Marrying Wedding Traditions from Different Backgrounds
Updated: Nov 9, 2020
If you are marrying someone who grew up in a different culture than your own, you know how important it is to represent both sides of your new family on your big day. We are seeing more and more multicultural weddings, and wow—the results of blending traditions couldn’t be more gorgeous.
Even if you think you’re from a pretty “standard, generic” family, doing a deep dive into your heritage may yield some exciting results. Bringing modern or antiquated cultural traditions offers an opportunity to make your wedding day even more unique and meaningful. Everyone is from somewhere. We say, embrace it!
These amazing floral garlands, called Varmala, are a standard of Indian weddings. Not only does the garland represent unity, beauty, happiness, excitement, and acceptance (perfect qualities for enduring marital bliss), but the exchange of Varmala create a wonderfully playful moment in the ceremony.
Tradition says whoever bows their head first in the exchange of varmala, will be the more obedient party throughout the marriage. Squirming away from these floral garlands is the perfect icebreaker for nervous brides and grooms, and offers plenty of laughs for wedding guests.
Traditional Oromo Weddings are likely longer than any wedding you’ve been to. They typically last three consecutive days. While many modern Ethiopians have cut the festivities short, some traditions do remain. One is the traditional dress, called Habesha Kemis.
Cotton has long been an integral crop to Ethiopian culture. Traditionally, some women would grow the cotton for their own dresses, and even make their own yarn. This yarn would be given to weavers who would create long, narrow strips of handmade cotton fabric. These strips would be attached to one another using shimmery threads, and the finished dress would be accented by brightly-colored embroidered fabric around the lower hem, neckline, or cuffs. Modern designers are still embracing the Habesha Kemis style, but with diverse fabrics such as silk, and satin, to complement the traditional cotton.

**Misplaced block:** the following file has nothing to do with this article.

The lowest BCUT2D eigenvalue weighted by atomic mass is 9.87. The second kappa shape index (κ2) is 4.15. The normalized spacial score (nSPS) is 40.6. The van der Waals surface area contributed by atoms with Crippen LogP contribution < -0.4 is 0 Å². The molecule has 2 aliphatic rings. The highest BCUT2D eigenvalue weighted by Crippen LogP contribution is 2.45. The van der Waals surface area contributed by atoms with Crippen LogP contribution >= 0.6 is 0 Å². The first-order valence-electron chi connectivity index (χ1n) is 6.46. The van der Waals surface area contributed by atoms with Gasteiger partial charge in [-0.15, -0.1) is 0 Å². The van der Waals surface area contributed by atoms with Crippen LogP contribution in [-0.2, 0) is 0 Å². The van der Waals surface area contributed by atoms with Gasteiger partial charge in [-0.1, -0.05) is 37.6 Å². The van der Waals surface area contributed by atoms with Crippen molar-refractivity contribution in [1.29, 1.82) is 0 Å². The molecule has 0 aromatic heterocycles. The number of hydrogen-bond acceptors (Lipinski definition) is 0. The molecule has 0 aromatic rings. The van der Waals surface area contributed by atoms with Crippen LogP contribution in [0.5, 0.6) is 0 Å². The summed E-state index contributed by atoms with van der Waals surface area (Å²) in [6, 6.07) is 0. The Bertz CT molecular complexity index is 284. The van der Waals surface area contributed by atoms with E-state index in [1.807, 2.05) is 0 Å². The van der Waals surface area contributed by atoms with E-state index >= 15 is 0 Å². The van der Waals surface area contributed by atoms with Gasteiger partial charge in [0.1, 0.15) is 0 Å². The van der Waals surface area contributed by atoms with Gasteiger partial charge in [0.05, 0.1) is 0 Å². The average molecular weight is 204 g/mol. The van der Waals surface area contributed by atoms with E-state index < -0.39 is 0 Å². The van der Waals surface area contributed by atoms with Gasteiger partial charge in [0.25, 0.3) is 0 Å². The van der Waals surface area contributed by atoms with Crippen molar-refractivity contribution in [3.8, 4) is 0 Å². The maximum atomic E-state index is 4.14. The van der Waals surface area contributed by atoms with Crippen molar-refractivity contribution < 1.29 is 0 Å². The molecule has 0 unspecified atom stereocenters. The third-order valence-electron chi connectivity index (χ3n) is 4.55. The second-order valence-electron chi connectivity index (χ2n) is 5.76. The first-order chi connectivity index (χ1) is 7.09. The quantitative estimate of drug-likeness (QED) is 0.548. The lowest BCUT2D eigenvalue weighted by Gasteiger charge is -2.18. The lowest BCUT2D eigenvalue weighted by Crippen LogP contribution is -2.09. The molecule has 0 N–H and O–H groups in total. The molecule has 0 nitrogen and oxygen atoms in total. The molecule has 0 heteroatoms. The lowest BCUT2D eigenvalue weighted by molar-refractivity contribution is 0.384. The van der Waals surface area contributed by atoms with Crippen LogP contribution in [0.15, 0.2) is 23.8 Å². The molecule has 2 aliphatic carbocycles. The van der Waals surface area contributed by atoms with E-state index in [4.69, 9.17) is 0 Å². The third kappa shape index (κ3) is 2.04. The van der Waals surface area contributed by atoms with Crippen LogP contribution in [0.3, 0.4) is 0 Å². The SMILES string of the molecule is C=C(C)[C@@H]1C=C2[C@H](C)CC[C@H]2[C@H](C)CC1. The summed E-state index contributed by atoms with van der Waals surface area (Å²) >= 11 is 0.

In Vietnam, brides don’t traditionally wear white dresses. Instead, these beautiful brides wear red—a color that is said to bring luck.
Another tradition of Vietnamese weddings are table visits. The bride (dressed in red), and the groom (dressed in blue), visit each table to welcome their guests and make toasts. While they’re making the rounds, wedding guests customarily give the newly-weds envelopes of money to celebrate the couple, and ensure a secure start to their life together. Only after the bride and groom have made their rounds does the party officially begin!
Forget rice, and throw something much sweeter. Jewish weddings often begin with a custom called Aufruf.
Aufruf translates to “calling up,” and in this ceremony, the groom, (or, in more modern practices, the bride and groom) are literally called up before their families and friends to read a portion of the Torah.
Once the reading is done, guests shout blessings and shower the couple with candies. Usually the candies are soft and brightly colored, adding to the festive atmosphere.
You might think you’ve seen a cake cutting, but you probably haven’t seen one quite like the Muslim celebration.
At Muslim weddings, multi-tiered cakes are cut using a large sword that has been passed down to the groom from his family. Often, this sword is a family heirloom that has been reserved especially for this big day.
No matter what corner of the world your families herald from, incorporating traditions—ancient or modern, is an incredible way to honor your different pasts while beginning your joined future.
Your ancestors would be proud, and your special day will be that much more memorable.